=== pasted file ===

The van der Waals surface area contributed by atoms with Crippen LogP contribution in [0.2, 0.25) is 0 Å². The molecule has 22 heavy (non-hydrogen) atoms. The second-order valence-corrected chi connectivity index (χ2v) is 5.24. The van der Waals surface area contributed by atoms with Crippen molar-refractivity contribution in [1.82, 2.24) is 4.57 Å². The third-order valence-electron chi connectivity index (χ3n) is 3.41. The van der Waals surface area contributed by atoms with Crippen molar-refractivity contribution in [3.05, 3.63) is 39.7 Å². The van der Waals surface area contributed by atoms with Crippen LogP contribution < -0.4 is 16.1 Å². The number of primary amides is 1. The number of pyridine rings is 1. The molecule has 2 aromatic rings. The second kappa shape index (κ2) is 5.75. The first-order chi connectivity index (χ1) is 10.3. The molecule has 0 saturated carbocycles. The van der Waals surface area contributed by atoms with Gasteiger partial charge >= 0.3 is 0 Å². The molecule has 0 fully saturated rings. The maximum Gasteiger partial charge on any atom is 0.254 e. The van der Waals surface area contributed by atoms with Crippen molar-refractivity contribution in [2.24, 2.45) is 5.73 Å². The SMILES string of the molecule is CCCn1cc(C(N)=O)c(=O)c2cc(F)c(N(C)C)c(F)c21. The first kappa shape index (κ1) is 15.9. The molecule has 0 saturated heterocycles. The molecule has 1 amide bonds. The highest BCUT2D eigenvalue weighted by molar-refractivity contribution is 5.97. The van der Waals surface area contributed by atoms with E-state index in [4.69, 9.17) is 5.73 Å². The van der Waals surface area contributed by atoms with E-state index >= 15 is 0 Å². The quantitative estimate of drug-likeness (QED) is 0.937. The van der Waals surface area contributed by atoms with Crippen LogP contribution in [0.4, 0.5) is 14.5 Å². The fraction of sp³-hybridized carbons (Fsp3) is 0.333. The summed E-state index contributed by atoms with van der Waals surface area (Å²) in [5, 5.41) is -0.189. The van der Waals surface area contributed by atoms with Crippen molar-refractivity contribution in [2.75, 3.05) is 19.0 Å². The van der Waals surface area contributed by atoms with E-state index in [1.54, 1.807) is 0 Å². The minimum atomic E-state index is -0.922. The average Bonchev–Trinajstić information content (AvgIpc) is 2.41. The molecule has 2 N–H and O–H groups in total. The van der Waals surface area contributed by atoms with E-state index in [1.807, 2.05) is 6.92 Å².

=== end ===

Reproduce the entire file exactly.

The van der Waals surface area contributed by atoms with Crippen LogP contribution in [0.2, 0.25) is 0 Å². The molecule has 22 heavy (non-hydrogen) atoms. The second-order valence-corrected chi connectivity index (χ2v) is 5.24. The van der Waals surface area contributed by atoms with Crippen molar-refractivity contribution in [1.82, 2.24) is 4.57 Å². The third-order valence-electron chi connectivity index (χ3n) is 3.41. The van der Waals surface area contributed by atoms with Crippen molar-refractivity contribution in [3.05, 3.63) is 39.7 Å². The van der Waals surface area contributed by atoms with Crippen LogP contribution < -0.4 is 16.1 Å². The number of primary amides is 1. The number of pyridine rings is 1. The molecule has 2 aromatic rings. The second kappa shape index (κ2) is 5.75. The first-order chi connectivity index (χ1) is 10.3. The molecule has 0 saturated carbocycles. The van der Waals surface area contributed by atoms with Gasteiger partial charge >= 0.3 is 0 Å². The molecule has 0 fully saturated rings. The maximum Gasteiger partial charge on any atom is 0.254 e. The van der Waals surface area contributed by atoms with Crippen molar-refractivity contribution in [2.24, 2.45) is 5.73 Å². The SMILES string of the molecule is CCCn1cc(C(N)=O)c(=O)c2cc(F)c(N(C)C)c(F)c21. The first kappa shape index (κ1) is 15.9. The molecule has 0 saturated heterocycles. The molecule has 1 amide bonds. The highest BCUT2D eigenvalue weighted by molar-refractivity contribution is 5.97. The van der Waals surface area contributed by atoms with E-state index in [4.69, 9.17) is 5.73 Å². The van der Waals surface area contributed by atoms with E-state index >= 15 is 0 Å². The quantitative estimate of drug-likeness (QED) is 0.937. The van der Waals surface area contributed by atoms with Crippen LogP contribution in [0.4, 0.5) is 14.5 Å². The fraction of sp³-hybridized carbons (Fsp3) is 0.333. The summed E-state index contributed by atoms with van der Waals surface area (Å²) in [5, 5.41) is -0.189. The van der Waals surface area contributed by atoms with Crippen molar-refractivity contribution in [2.75, 3.05) is 19.0 Å². The van der Waals surface area contributed by atoms with E-state index in [1.54, 1.807) is 0 Å². The minimum atomic E-state index is -0.922. The average Bonchev–Trinajstić information content (AvgIpc) is 2.41. The molecule has 2 N–H and O–H groups in total. The van der Waals surface area contributed by atoms with E-state index in [1.807, 2.05) is 6.92 Å².